Can I Apply for Home Mortgage Loans With Two Different Companies at the Same Time?

by Fraser Sherman

Lenders hate it when you apply for a mortgage with more than one company. The one who doesn't get your business has to go through the same amount of work, but doesn't get the big payoff. It's perfectly legal for you to apply to two lenders, though. It's also more expensive.

Credit

Applying for a mortgage loan knocks about five points off the typical FICO score, though the impact varies from person to person. Even if you decide not to apply with a particular lender, an initial credit check can affect your score. The good news is that multiple inquiries don't have to lead to multiple losses. If you apply to more than one lender but your applications are all within a two-week time frame, credit bureaus realize you're just shopping around and count it as one item.

Benefits

If you've got good credit, your lender's not going to throw you out for applying elsewhere. Knowing you've got another option pressures the lender to make her offer as good as possible. That's a valuable advantage because no matter what interest rates your lender quotes, it's not a done deal until you commit and lock it in. If a lender knows you can go across the street to a rival bank, it's a lot riskier for her to raise rates at the last minute.

Drawbacks

Applying twice isn't cheap. For example, lenders require an appraisal showing how much the house is worth. If they're not willing to accept the same appraisal, you have to pay for two. You'll have to pay at least a few fees twice, such as the cost of pulling your credit report. Some firms you deal with, such as the title insurance company, will want you to name one of the two lenders on the paperwork. If you go with the other lender, it could take a couple of weeks and more money to change the paperwork.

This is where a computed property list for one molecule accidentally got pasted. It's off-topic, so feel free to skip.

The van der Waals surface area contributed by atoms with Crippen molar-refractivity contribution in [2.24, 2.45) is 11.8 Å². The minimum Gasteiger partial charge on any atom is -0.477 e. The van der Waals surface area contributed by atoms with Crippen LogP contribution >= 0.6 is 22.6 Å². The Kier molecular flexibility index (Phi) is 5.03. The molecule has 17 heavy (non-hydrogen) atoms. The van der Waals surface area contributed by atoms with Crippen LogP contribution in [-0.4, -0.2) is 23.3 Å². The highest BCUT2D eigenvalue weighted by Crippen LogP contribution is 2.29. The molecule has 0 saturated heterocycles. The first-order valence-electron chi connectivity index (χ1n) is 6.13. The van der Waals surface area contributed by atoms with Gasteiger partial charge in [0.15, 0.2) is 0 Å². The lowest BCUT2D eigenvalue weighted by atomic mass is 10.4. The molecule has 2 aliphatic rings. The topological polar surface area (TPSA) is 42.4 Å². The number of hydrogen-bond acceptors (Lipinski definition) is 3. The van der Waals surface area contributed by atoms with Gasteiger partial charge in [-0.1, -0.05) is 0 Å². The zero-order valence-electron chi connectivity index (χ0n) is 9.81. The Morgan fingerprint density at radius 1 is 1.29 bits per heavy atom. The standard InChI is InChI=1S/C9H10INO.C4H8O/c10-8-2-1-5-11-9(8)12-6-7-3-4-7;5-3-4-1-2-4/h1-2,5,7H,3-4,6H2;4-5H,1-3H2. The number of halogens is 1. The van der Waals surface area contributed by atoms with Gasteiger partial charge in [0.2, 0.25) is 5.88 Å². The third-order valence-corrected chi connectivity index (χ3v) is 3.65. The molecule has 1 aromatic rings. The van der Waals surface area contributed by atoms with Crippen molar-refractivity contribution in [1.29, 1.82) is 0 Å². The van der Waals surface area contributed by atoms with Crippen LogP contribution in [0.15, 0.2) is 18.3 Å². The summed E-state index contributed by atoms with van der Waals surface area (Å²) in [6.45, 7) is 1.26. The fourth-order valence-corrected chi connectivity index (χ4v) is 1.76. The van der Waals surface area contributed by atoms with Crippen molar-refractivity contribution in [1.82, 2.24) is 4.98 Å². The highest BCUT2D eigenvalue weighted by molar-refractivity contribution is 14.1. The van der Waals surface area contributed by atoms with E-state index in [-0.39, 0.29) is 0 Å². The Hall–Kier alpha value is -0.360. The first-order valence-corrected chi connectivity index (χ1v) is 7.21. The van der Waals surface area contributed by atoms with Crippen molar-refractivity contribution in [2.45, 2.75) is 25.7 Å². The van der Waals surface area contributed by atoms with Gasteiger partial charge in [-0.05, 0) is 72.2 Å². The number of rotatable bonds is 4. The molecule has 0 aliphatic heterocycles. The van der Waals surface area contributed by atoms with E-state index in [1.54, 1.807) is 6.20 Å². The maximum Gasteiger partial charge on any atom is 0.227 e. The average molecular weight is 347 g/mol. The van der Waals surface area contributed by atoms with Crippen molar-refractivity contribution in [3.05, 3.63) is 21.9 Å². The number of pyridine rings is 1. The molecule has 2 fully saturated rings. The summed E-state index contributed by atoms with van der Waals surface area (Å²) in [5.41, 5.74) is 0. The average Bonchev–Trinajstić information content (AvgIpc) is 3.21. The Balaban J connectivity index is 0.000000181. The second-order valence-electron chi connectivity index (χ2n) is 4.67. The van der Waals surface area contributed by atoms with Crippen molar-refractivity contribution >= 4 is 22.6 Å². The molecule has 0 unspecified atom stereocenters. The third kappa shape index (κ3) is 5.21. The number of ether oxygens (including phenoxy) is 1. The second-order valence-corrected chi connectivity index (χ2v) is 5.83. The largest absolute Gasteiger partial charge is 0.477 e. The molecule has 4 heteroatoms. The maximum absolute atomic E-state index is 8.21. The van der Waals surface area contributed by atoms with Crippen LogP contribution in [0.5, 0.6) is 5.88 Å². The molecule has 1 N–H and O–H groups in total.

Alternatives

If submitting dual applications looks like more trouble than it's worth, you can still shop around. Getting good faith estimates from multiple lenders gives you some idea of your choices, even if the figures aren't legally binding. A GFE gives you not only the interest rate but the lender's fees and the total cost of the loan. The format is standardized, which makes it easy to compare estimates from different lenders. Having this information might help you if you want to negotiate lower fees or rates with a lender.

About the Author

A graduate of Oberlin College, Fraser Sherman began writing in 1981. Since then he's researched and written newspaper and magazine stories on city government, court cases, business, real estate and finance, the uses of new technologies and film history. Sherman has worked for more than a decade as a newspaper reporter, and his magazine articles have been published in "Newsweek," "Air & Space," "Backpacker" and "Boys' Life." Sherman is also the author of three film reference books, with a fourth currently under way.

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